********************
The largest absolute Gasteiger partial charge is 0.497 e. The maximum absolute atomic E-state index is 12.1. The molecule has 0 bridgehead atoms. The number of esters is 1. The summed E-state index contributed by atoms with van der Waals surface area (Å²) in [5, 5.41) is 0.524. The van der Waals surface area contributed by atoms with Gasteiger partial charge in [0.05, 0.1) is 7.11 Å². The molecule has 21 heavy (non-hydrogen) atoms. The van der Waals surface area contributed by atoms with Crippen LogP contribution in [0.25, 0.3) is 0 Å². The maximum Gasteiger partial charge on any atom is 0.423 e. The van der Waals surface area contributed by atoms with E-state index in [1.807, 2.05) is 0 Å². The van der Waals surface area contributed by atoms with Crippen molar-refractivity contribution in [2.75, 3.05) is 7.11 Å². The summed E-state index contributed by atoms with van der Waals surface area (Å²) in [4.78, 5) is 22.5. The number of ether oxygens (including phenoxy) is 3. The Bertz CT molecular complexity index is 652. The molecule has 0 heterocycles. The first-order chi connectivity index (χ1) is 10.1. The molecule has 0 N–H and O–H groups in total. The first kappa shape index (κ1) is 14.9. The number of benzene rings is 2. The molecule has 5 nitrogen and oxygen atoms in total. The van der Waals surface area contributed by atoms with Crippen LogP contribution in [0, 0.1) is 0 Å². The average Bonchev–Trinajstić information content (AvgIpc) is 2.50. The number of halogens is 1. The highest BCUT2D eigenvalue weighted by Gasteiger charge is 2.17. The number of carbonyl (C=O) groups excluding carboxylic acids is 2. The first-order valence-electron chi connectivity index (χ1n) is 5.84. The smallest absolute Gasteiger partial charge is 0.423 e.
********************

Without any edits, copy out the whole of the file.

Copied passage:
The largest absolute Gasteiger partial charge is 0.497 e. The maximum absolute atomic E-state index is 12.1. The molecule has 0 bridgehead atoms. The number of esters is 1. The summed E-state index contributed by atoms with van der Waals surface area (Å²) in [5, 5.41) is 0.524. The van der Waals surface area contributed by atoms with Gasteiger partial charge in [0.05, 0.1) is 7.11 Å². The molecule has 21 heavy (non-hydrogen) atoms. The van der Waals surface area contributed by atoms with Crippen LogP contribution in [0.25, 0.3) is 0 Å². The maximum Gasteiger partial charge on any atom is 0.423 e. The van der Waals surface area contributed by atoms with E-state index in [1.807, 2.05) is 0 Å². The van der Waals surface area contributed by atoms with Crippen molar-refractivity contribution in [2.75, 3.05) is 7.11 Å². The summed E-state index contributed by atoms with van der Waals surface area (Å²) in [4.78, 5) is 22.5. The number of ether oxygens (including phenoxy) is 3. The Bertz CT molecular complexity index is 652. The molecule has 0 heterocycles. The first-order chi connectivity index (χ1) is 10.1. The molecule has 0 N–H and O–H groups in total. The first kappa shape index (κ1) is 14.9. The number of benzene rings is 2. The molecule has 5 nitrogen and oxygen atoms in total. The van der Waals surface area contributed by atoms with Crippen LogP contribution in [0, 0.1) is 0 Å². The average Bonchev–Trinajstić information content (AvgIpc) is 2.50. The number of halogens is 1. The highest BCUT2D eigenvalue weighted by Gasteiger charge is 2.17. The number of carbonyl (C=O) groups excluding carboxylic acids is 2. The first-order valence-electron chi connectivity index (χ1n) is 5.84. The smallest absolute Gasteiger partial charge is 0.423 e.